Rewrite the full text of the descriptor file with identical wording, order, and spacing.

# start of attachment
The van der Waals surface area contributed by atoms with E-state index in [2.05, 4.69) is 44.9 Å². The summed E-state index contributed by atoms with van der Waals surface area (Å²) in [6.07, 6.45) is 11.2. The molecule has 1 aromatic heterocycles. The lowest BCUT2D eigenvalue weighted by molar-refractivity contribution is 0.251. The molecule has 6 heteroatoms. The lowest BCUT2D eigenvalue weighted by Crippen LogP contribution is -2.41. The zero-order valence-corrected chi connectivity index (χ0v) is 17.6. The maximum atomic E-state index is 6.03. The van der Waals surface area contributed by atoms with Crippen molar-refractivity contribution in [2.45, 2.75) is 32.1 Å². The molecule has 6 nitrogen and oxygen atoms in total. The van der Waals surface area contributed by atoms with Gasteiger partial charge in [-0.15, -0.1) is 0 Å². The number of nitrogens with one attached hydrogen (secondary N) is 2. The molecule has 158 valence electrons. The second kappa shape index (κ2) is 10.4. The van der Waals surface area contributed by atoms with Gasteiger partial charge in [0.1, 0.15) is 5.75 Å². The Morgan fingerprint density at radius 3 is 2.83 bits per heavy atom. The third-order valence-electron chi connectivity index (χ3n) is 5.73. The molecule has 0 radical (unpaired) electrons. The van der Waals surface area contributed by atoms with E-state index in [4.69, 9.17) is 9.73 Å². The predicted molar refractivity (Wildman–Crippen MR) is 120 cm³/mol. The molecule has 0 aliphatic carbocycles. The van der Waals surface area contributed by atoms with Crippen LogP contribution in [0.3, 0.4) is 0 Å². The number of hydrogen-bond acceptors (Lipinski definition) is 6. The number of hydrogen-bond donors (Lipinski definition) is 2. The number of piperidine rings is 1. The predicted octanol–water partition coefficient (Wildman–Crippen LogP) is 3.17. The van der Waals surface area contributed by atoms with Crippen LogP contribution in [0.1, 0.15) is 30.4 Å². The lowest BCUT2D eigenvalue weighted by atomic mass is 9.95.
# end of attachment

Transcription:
The van der Waals surface area contributed by atoms with E-state index in [2.05, 4.69) is 44.9 Å². The summed E-state index contributed by atoms with van der Waals surface area (Å²) in [6.07, 6.45) is 11.2. The molecule has 1 aromatic heterocycles. The lowest BCUT2D eigenvalue weighted by molar-refractivity contribution is 0.251. The molecule has 6 heteroatoms. The lowest BCUT2D eigenvalue weighted by Crippen LogP contribution is -2.41. The zero-order valence-corrected chi connectivity index (χ0v) is 17.6. The maximum atomic E-state index is 6.03. The van der Waals surface area contributed by atoms with Crippen molar-refractivity contribution in [2.45, 2.75) is 32.1 Å². The molecule has 6 nitrogen and oxygen atoms in total. The van der Waals surface area contributed by atoms with Gasteiger partial charge in [-0.15, -0.1) is 0 Å². The number of nitrogens with one attached hydrogen (secondary N) is 2. The molecule has 158 valence electrons. The second kappa shape index (κ2) is 10.4. The van der Waals surface area contributed by atoms with Gasteiger partial charge in [0.1, 0.15) is 5.75 Å². The Morgan fingerprint density at radius 3 is 2.83 bits per heavy atom. The third-order valence-electron chi connectivity index (χ3n) is 5.73. The molecule has 0 radical (unpaired) electrons. The van der Waals surface area contributed by atoms with E-state index in [4.69, 9.17) is 9.73 Å². The predicted molar refractivity (Wildman–Crippen MR) is 120 cm³/mol. The molecule has 0 aliphatic carbocycles. The van der Waals surface area contributed by atoms with Crippen LogP contribution in [0.3, 0.4) is 0 Å². The number of hydrogen-bond acceptors (Lipinski definition) is 6. The number of hydrogen-bond donors (Lipinski definition) is 2. The number of piperidine rings is 1. The predicted octanol–water partition coefficient (Wildman–Crippen LogP) is 3.17. The van der Waals surface area contributed by atoms with Crippen LogP contribution in [0.1, 0.15) is 30.4 Å². The lowest BCUT2D eigenvalue weighted by atomic mass is 9.95.